The Movie Date is a feature where we discuss movies that may appeal to the YA audience. Andrew is The Reading Date’s resident movie critic and this week he discusses the final Hunger Games movie: Mockingjay Part Two, a Lionsgate film directed by Francis Lawrence, based on the book by Suzanne Collins.
Ten thoughts on the final Hunger Games movie:
Jennifer Lawrence is an amazing, committed, and professional actress. I’m used to seeing her as the glamorous yet ditzy, outspoken party girl, and the two David O. Russell roles she’s done alongside the series closely echo that personality. I was frankly blown away to see her so intense and dialed-in with nary a glimpse of her goofy persona. She doesn’t seem to wear any makeup through much of this film; another interesting glimpse behind the curtain. My point is that, having become a huge star while making such a series, another performer might have phoned in this performance (“I’m rich and I’ve got my Oscar”). Lawrence did not; in fact it might be her best overall. Girl on fire, indeed.
The series has become the story of a media icon. I realized that this isn’t really the story of a warrior heroine but of a figurehead who becomes (to some degree) a pawn of the rebel leaders. She does very little fighting in these last two films (save for a pretty hairy underground fracas in which everyone’s battling tooth and nail), instead deploying her bow and arrows for the camera.
This is no longer a game. As Katniss, Peeta, and Gale join Boggs’ squad in the mostly evacuated Capitol, there are no more Games-type puzzles to solve. The entire city is rigged with invisible booby traps designed not for televised entertainment but to extinguish all passersby.
Peeta makes me cry. Everything about this film makes me cry but especially him. Of course you wind up hating him at first—the opening scene shows Katniss with badly bruised neck trying to regain her speech, all thanks to Mr. Mellark—but you realize that (as Katniss says often) he’s not himself. He’s so worn out from tracker-jacker venom and brainwashing he doesn’t know truth from lies, and asks Katniss questions about their past that start with “real or not real?”
Even though this is the final battle, it’s not really a war film. In the book I’d thought that Boggs’ squad was somehow the front line of the rebellion or a special-ops team; not so. They’re merely in the Capitol to shoot “propo” videos, though of course the Girl on Fire has her own agenda. (The actual invading forces are miles ahead of them.) There are few gun-on-gun encounters with the Peacekeeper forces; instead the conflicts are mostly with things non-human (enough said).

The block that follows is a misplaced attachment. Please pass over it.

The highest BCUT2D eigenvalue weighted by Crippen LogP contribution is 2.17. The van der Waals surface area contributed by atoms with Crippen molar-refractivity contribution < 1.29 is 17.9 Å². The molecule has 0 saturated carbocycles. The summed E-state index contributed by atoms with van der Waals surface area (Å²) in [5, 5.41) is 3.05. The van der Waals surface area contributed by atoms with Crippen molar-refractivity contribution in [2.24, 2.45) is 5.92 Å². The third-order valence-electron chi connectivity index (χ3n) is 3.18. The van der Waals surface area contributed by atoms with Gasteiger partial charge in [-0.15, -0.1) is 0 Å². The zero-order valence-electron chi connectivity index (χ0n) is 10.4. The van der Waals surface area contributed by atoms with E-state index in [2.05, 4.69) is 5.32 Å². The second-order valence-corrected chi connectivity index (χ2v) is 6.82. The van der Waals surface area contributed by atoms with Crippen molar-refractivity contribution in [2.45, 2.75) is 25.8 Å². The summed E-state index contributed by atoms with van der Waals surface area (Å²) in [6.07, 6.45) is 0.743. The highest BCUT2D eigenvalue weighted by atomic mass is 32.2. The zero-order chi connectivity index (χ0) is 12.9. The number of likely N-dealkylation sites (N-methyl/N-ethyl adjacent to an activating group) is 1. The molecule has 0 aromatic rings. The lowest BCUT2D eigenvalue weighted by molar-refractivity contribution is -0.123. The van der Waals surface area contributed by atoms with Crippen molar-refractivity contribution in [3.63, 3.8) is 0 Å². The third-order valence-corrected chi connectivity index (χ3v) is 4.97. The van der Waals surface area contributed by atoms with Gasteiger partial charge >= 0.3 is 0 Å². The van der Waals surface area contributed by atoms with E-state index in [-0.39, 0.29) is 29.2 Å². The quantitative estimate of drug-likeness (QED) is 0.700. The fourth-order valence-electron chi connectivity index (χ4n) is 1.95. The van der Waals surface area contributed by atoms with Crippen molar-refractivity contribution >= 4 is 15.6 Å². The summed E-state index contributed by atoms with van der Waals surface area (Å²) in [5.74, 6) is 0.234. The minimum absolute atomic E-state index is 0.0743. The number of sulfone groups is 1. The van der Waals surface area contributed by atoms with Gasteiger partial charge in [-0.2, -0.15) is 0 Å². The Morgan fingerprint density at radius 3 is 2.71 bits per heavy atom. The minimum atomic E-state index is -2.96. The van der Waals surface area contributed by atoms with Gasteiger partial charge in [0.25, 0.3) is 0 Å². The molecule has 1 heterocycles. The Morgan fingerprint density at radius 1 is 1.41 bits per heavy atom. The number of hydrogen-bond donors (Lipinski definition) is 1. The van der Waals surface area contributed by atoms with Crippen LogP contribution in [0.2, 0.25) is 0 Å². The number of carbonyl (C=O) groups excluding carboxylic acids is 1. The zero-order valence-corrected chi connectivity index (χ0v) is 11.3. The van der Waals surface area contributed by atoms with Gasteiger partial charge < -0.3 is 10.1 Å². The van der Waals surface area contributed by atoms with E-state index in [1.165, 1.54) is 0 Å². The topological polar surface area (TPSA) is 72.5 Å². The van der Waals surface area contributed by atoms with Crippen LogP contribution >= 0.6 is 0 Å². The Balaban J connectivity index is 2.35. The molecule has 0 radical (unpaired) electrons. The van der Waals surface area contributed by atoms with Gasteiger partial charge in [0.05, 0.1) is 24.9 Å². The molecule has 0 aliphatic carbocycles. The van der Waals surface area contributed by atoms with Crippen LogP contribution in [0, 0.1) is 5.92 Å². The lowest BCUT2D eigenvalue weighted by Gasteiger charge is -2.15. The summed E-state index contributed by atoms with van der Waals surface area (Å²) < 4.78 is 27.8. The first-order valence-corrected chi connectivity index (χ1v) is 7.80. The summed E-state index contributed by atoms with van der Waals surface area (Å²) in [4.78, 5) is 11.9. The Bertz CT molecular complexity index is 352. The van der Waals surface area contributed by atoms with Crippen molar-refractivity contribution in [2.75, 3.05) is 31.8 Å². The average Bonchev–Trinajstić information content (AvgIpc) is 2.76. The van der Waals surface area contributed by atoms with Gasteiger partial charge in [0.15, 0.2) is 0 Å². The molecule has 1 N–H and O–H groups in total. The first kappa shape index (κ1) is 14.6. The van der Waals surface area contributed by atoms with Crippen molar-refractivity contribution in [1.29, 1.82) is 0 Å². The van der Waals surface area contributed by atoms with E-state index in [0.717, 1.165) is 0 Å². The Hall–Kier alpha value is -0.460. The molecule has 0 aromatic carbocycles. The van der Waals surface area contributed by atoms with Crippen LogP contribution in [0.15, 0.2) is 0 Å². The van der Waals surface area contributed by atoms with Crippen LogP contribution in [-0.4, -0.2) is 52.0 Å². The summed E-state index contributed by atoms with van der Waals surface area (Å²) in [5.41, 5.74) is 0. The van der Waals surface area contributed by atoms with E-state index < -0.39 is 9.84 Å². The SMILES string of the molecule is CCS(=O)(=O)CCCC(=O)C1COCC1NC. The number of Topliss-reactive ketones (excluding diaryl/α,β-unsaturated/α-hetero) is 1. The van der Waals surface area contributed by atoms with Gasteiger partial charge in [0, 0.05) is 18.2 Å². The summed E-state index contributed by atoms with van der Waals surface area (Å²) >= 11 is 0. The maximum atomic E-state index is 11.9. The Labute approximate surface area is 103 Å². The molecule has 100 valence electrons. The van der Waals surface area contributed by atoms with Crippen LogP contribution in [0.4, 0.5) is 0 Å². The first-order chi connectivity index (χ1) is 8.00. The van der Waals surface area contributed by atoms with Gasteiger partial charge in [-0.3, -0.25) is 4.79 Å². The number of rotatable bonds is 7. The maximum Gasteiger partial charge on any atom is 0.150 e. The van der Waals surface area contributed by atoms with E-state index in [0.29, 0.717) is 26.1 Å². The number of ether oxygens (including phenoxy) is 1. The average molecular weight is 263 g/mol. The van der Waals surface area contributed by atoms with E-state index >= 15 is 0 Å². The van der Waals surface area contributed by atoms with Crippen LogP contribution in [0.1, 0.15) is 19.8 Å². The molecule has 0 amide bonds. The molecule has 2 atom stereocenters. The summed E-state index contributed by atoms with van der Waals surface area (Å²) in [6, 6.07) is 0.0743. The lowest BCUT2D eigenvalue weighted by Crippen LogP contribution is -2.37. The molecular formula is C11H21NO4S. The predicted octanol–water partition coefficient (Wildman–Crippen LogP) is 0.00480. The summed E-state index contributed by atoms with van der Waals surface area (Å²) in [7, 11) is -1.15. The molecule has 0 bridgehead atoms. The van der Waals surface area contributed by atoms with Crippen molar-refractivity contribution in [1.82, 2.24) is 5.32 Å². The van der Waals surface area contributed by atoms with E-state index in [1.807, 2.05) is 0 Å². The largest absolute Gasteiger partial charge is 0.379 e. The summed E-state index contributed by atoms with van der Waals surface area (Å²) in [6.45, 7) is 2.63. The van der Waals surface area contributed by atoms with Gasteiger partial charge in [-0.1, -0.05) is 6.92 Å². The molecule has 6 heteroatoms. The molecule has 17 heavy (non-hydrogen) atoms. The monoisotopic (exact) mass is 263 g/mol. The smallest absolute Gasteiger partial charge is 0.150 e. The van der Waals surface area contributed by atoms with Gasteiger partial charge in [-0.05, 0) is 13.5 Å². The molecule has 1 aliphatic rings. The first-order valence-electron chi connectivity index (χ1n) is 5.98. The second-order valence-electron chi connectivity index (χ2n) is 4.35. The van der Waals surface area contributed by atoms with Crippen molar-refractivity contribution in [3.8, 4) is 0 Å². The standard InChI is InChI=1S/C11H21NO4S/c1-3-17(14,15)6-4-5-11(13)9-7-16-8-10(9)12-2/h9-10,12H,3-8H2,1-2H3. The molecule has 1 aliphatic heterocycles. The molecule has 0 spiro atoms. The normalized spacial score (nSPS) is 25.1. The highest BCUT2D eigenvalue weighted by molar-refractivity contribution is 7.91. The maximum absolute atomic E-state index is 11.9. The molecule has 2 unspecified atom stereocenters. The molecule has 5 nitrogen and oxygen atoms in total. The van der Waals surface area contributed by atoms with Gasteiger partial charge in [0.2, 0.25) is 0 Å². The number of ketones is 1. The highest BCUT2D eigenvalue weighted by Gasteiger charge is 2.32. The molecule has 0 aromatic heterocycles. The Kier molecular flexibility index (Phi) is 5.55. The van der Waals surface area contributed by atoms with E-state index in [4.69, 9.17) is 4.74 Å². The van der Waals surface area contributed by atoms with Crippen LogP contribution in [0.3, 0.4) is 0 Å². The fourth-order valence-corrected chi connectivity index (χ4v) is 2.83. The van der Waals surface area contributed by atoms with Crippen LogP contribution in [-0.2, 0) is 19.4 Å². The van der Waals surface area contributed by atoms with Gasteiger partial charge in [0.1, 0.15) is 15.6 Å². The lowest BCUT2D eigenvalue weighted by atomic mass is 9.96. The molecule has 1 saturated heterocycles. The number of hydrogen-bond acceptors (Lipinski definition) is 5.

I’ve come to care about these characters quite a bit. Thanks to meticulous scripting, on the mission I had reason to care about all the members of Boggs’ squad, and was genuinely devastated to see some of them not make it. Which carries over to Philip Seymour Hoffman’s passing in real life. He’s in this film quite a bit but vanishes near the end. In his absence, characters share Plutarch’s thoughts by quoting his words; you can tell the cast is undergoing a quiet memorial right then and there.
After it ends, it keeps on going. Katniss’ self-assigned mission is to find and execute Snow, but she doesn’t get inside the Palace until the rebels have occupied and stabilized the city. She does finally get to confront President Snow face to face, but it goes differently than you might expect. From there the film continues; as Coin and the small gang of victors decide to punish the Capitol prisoners by making them do their own Hunger Games, I was thinking, “geez, how long is this movie gonna be?” The actual climax is both shocking and satisfying.
Buttercup finally has his moment in the sun. Prim’s longstanding pet cat (and Katniss’ nemesis), who’s been carefully shown in the previous films, becomes a key player in perhaps the film’s most emotional scene, causing a torrent of long-suppressed tears that made me want to unleash my own.
Katniss’ hands will never be clean. A couple times in the film she starts blaming herself for everyone’s deaths. It’s easy to dismiss that—look at the millions she’s helped liberate—but she does have a point. When the losses strike too close to home, she can lash out at the guilty but she knows she’s also to blame.
I liked the ending much more in the movie than in the book. What really impresses me about the film and book series is that it’s not an easy, black-and-white resolution; even a “happy” ending can be tragic. In the book’s epilogue Katniss struck me as sullen and bored; here it’s clear that she’s just struggling to heal after having her soul torn apart. I wouldn’t deny that to anyone.